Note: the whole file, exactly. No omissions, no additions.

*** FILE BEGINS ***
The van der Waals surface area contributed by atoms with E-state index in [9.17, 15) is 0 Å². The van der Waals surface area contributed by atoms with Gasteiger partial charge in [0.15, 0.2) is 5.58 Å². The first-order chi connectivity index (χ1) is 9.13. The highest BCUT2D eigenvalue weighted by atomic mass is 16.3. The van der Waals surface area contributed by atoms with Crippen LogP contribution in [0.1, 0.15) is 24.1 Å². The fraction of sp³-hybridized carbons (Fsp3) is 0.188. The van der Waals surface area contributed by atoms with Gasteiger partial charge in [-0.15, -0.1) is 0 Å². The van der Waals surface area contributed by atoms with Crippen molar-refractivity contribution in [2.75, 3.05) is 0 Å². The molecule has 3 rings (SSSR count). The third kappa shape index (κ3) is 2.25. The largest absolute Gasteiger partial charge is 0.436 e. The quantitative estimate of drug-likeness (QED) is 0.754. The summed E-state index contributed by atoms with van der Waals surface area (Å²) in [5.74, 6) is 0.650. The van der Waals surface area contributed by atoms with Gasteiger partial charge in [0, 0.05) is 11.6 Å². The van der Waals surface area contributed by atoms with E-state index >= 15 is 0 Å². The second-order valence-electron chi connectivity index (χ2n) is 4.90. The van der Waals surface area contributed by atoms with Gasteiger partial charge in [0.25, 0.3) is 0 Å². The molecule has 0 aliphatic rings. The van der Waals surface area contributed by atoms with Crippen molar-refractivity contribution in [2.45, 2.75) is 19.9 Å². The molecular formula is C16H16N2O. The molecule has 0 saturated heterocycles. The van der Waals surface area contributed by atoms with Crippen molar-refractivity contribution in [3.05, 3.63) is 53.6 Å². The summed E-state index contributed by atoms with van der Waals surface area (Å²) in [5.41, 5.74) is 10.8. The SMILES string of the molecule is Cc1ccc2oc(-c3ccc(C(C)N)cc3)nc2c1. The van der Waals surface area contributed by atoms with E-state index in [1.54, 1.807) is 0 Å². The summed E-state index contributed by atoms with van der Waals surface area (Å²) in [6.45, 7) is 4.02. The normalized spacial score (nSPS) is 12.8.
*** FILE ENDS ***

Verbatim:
The van der Waals surface area contributed by atoms with E-state index in [9.17, 15) is 0 Å². The van der Waals surface area contributed by atoms with Gasteiger partial charge in [0.15, 0.2) is 5.58 Å². The first-order chi connectivity index (χ1) is 9.13. The highest BCUT2D eigenvalue weighted by atomic mass is 16.3. The van der Waals surface area contributed by atoms with Crippen LogP contribution in [0.1, 0.15) is 24.1 Å². The fraction of sp³-hybridized carbons (Fsp3) is 0.188. The van der Waals surface area contributed by atoms with Gasteiger partial charge in [-0.15, -0.1) is 0 Å². The van der Waals surface area contributed by atoms with Crippen molar-refractivity contribution in [2.75, 3.05) is 0 Å². The molecule has 3 rings (SSSR count). The third kappa shape index (κ3) is 2.25. The largest absolute Gasteiger partial charge is 0.436 e. The quantitative estimate of drug-likeness (QED) is 0.754. The summed E-state index contributed by atoms with van der Waals surface area (Å²) in [5.74, 6) is 0.650. The van der Waals surface area contributed by atoms with Gasteiger partial charge in [0, 0.05) is 11.6 Å². The van der Waals surface area contributed by atoms with E-state index >= 15 is 0 Å². The second-order valence-electron chi connectivity index (χ2n) is 4.90. The van der Waals surface area contributed by atoms with Gasteiger partial charge in [0.25, 0.3) is 0 Å². The molecule has 0 aliphatic rings. The van der Waals surface area contributed by atoms with Crippen molar-refractivity contribution in [2.45, 2.75) is 19.9 Å². The molecular formula is C16H16N2O. The molecule has 0 saturated heterocycles. The van der Waals surface area contributed by atoms with Crippen molar-refractivity contribution in [3.05, 3.63) is 53.6 Å². The summed E-state index contributed by atoms with van der Waals surface area (Å²) in [5.41, 5.74) is 10.8. The SMILES string of the molecule is Cc1ccc2oc(-c3ccc(C(C)N)cc3)nc2c1. The van der Waals surface area contributed by atoms with E-state index in [1.54, 1.807) is 0 Å². The summed E-state index contributed by atoms with van der Waals surface area (Å²) in [6.45, 7) is 4.02. The normalized spacial score (nSPS) is 12.8.